Rival plan could leave £500million Gloucestershire incinerator up in smoke
RIVAL waste treatment plans have been submitted at the 11th hour to compete against the controversial £500million incinerator scheme at Javelin Park.
Gloucester man Tom Jarman has launched an ambitious bid to build a cheaper £20million biomass plant nextdoor to the incinerator planned by Gloucestershire County Council and waste firm Urbaser Balfour Beatty (UBB).
UBB's own plan was rejected by councillors earlier this year and a Government planning inspector will open an appeal on November 19.
But Mr Jarman, from Advanced Recycling Technologies Gloucestershire, has launched a surprise rival bid to deal with the county's waste.
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He said he could start building a plant next spring, open it by 2015 and charge half the price for dealing with waste.
"We know the business and our offer will be more attractive," he said.
"The site is already designated for industrial use and has permission for the building we would need."
It would be just 14m high compared with UBB's 48m chimney stack. It would occupy 3.1 hectares of land next to Javelin Park, at Haresfield. He would not be drawn on who owns the land but said it belonged to a private owner.
His firm is currently applying for a change of use for the site from Stroud District Council and an environmental permit. That same council was strongly opposed to UBB's plans.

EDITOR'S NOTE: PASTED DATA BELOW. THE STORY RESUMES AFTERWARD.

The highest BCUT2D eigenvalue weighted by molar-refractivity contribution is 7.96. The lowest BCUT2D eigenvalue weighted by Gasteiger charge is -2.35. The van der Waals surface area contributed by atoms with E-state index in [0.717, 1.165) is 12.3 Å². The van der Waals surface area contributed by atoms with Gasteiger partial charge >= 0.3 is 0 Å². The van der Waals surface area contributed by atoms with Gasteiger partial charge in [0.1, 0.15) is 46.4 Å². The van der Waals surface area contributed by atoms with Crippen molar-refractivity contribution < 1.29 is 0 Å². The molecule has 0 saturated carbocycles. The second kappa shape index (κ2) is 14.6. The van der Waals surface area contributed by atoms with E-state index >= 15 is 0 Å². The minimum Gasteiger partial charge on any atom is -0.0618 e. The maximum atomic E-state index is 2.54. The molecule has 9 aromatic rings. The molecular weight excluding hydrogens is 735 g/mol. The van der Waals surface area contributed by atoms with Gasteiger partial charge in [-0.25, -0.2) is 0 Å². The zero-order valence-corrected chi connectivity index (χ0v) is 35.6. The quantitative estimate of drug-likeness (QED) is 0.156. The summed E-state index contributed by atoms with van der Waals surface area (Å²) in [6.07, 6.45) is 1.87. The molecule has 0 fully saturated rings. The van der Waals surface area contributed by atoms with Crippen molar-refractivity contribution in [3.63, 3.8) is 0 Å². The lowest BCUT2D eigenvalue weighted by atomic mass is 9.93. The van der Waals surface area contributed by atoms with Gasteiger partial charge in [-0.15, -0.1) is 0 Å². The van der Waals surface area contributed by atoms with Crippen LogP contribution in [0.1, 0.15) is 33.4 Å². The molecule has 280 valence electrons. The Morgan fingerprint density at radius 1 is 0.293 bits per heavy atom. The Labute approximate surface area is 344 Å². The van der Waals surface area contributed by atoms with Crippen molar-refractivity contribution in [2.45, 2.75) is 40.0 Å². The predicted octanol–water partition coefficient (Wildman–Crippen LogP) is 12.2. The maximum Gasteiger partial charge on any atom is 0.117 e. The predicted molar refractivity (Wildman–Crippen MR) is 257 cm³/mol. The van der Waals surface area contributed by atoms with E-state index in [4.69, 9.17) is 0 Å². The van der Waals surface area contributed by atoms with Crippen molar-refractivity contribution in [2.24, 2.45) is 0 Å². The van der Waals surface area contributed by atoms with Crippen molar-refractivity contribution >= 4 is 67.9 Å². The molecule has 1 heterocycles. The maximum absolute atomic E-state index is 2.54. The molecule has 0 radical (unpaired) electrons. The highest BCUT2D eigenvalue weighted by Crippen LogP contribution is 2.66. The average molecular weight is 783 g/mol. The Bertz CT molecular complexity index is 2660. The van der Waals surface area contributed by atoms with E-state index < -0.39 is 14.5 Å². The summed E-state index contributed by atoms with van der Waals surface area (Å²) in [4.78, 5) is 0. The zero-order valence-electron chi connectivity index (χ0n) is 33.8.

The biomass plant would sort materials and the residual waste would be converted into fuel that can then be sold. No burning takes place.
Mr Jarman said his plant could divert the county's landfill waste from 2015 and, if UBB decided not to build their own incinerator, a deal could be struck for them to use his rival facility. He said he would still build his plant even if they did win their appeal.
UBB refused to comment.
Campaign group Glosvain, which has vehemently opposed UBB's plans, has backed Mr Jarman's idea.
Chairman Sue Oppenheimer said: "Tom's model is quite an attractive option.
"We are preparing to fight the upcoming appeal. I think commercially what looked like a good deal two years ago is now an expensive farce."
The county council signed a multi-million pound contract with UBB before planning permission was applied for, but councillors unanimously rejected the idea.
A spokesman for Gloucestershire County Council said: "There has been a really thorough process where we looked at all technologies suggested to us, fairly and impartially.
"Every decision has been open and transparent and this project would save council tax payers £190million overall."